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Showing posts from March, 2016

Mid layers Lookbook Shoot

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Shooting sets in the studio was great fun. My working life is currently based around shooting luxury property in “real-estate” stylee, with speed and cost being the main issues for all my clients. This type of shooting is a different matter – I would pick up any gear from the client, take it back to the studio, and follow a rough brief to produce rich imagery for websites/brochures etc. The following frames were shot on one particular day for those purposes.
First things first – the styling. I could have done this myself, but in the hands of a skilled clothes and VM stylist, things just get better and easier. If you’ve tried to get a shirt inside a jumper and fold it without making it look like a dogs dinner, then you’ll know what I mean. Use a pro.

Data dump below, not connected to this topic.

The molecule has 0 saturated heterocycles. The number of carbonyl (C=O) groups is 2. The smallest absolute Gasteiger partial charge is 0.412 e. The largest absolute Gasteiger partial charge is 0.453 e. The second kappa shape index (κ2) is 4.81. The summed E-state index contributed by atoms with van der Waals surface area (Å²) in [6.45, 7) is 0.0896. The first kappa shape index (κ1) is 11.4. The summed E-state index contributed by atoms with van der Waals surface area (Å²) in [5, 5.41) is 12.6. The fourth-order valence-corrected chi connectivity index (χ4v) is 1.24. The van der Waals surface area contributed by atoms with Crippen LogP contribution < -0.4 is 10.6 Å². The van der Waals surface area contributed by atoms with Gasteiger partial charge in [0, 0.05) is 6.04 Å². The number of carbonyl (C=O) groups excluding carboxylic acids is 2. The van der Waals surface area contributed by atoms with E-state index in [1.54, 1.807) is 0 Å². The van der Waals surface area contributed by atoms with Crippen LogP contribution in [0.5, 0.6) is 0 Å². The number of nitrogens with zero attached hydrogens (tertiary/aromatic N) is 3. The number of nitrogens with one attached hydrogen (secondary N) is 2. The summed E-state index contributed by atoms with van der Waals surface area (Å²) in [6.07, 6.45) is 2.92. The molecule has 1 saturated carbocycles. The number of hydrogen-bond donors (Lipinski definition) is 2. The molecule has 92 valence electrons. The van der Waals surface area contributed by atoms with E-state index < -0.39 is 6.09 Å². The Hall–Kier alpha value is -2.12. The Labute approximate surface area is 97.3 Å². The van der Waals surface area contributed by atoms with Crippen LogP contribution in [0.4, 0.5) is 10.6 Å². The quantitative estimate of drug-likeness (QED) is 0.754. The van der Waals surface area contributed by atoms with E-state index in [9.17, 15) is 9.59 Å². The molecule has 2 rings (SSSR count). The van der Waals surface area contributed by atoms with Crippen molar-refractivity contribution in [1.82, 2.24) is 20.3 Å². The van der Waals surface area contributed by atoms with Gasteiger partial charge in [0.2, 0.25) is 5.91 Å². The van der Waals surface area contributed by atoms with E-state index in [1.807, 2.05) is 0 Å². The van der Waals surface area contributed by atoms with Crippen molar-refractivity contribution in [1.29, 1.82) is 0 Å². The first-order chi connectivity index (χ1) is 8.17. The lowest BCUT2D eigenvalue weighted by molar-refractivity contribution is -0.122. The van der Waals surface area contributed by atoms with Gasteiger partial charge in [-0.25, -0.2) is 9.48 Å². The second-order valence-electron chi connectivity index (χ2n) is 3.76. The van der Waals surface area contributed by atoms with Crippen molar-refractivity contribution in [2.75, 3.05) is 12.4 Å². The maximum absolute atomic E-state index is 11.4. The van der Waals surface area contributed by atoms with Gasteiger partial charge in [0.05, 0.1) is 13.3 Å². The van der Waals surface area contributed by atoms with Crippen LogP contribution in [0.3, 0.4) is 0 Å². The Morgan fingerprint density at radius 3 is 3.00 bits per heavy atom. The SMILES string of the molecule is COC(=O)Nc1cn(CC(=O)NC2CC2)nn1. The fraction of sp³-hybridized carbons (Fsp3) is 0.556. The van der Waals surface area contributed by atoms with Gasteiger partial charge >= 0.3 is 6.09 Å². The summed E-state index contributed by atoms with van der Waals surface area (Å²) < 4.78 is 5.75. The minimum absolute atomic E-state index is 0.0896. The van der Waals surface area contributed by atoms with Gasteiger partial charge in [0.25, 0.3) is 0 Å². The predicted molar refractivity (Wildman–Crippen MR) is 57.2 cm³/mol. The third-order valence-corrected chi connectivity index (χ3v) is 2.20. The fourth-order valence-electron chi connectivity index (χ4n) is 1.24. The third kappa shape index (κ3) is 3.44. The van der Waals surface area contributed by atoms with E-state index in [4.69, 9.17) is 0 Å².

The Wellington shot was done by turning a tabletop on it’s side, getting out into the autumn and collecting leaves, arranging them accordingly (not as easy as it sounds actually), and placing the boots in position. Lighting was relatively si…

Shooting a clothing range

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Although my days of shooting thousands of items of clothes are in the past, I still recall the panic of getting 20 boxes of wrapped, unpressed garments of all shapes and sizes at 2pm on a friday afternoon, with a request that they be returned to the source the following morning. That meant destroying somebody’s weekend plans by ringing them with a request to get in to work as quickly as possible, preparing the studio for the coming onslaught, creating three workspaces with lights, camera equipment, scrims, diffusers, overhead soft boxes, & giant parabolic reflectors. The scoop would need quickly painted, greyboards positioned, and adequate styling space made available. Twenty mannequins were spruced up and repaired, coffee bought, pizza place put on standby, Macs rebooted, batteries charged, and wife & children advised of my absence for the next couple of days. This was the reality of fashion photography at the sharp end. Here are some of the essential tools:
A cheap brush. Eve…